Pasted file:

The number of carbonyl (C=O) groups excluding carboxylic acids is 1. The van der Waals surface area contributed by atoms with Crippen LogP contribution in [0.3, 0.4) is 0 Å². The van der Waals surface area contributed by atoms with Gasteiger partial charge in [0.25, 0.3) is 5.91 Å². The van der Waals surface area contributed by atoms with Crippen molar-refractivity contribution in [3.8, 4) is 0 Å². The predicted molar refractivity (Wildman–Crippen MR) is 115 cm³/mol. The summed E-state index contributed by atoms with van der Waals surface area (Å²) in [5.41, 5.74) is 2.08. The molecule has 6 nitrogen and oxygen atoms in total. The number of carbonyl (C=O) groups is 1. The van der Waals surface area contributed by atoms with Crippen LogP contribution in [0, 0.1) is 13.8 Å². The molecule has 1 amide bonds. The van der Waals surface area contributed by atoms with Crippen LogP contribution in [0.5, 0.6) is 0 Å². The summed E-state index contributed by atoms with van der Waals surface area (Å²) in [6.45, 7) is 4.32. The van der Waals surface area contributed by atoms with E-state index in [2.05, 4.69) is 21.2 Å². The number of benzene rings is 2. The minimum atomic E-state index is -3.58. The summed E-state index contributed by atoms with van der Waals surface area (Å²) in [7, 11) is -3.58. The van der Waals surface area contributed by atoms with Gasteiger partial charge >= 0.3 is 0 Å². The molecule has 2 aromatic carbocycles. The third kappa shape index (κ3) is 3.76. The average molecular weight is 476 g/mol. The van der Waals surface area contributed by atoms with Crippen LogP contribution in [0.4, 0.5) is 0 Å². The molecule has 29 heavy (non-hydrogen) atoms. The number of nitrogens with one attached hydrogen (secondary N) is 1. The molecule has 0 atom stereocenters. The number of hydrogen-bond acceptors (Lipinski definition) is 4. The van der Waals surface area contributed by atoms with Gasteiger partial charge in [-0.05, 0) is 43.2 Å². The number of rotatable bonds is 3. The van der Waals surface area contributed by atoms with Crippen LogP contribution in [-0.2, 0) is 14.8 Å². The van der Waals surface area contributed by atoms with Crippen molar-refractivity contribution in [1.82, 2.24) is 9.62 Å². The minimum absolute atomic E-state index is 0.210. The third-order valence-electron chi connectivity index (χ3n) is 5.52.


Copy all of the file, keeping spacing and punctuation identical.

The number of carbonyl (C=O) groups excluding carboxylic acids is 1. The van der Waals surface area contributed by atoms with Crippen LogP contribution in [0.3, 0.4) is 0 Å². The van der Waals surface area contributed by atoms with Gasteiger partial charge in [0.25, 0.3) is 5.91 Å². The van der Waals surface area contributed by atoms with Crippen molar-refractivity contribution in [3.8, 4) is 0 Å². The predicted molar refractivity (Wildman–Crippen MR) is 115 cm³/mol. The summed E-state index contributed by atoms with van der Waals surface area (Å²) in [5.41, 5.74) is 2.08. The molecule has 6 nitrogen and oxygen atoms in total. The number of carbonyl (C=O) groups is 1. The van der Waals surface area contributed by atoms with Crippen LogP contribution in [0, 0.1) is 13.8 Å². The molecule has 1 amide bonds. The van der Waals surface area contributed by atoms with Crippen LogP contribution in [0.5, 0.6) is 0 Å². The summed E-state index contributed by atoms with van der Waals surface area (Å²) in [6.45, 7) is 4.32. The van der Waals surface area contributed by atoms with E-state index in [2.05, 4.69) is 21.2 Å². The number of benzene rings is 2. The minimum atomic E-state index is -3.58. The summed E-state index contributed by atoms with van der Waals surface area (Å²) in [7, 11) is -3.58. The van der Waals surface area contributed by atoms with Gasteiger partial charge >= 0.3 is 0 Å². The molecule has 2 aromatic carbocycles. The third kappa shape index (κ3) is 3.76. The average molecular weight is 476 g/mol. The van der Waals surface area contributed by atoms with Crippen LogP contribution in [0.4, 0.5) is 0 Å². The molecule has 29 heavy (non-hydrogen) atoms. The number of nitrogens with one attached hydrogen (secondary N) is 1. The molecule has 0 atom stereocenters. The number of hydrogen-bond acceptors (Lipinski definition) is 4. The van der Waals surface area contributed by atoms with Gasteiger partial charge in [-0.05, 0) is 43.2 Å². The number of rotatable bonds is 3. The van der Waals surface area contributed by atoms with Crippen LogP contribution in [-0.2, 0) is 14.8 Å². The van der Waals surface area contributed by atoms with Crippen molar-refractivity contribution in [1.82, 2.24) is 9.62 Å². The minimum absolute atomic E-state index is 0.210. The third-order valence-electron chi connectivity index (χ3n) is 5.52.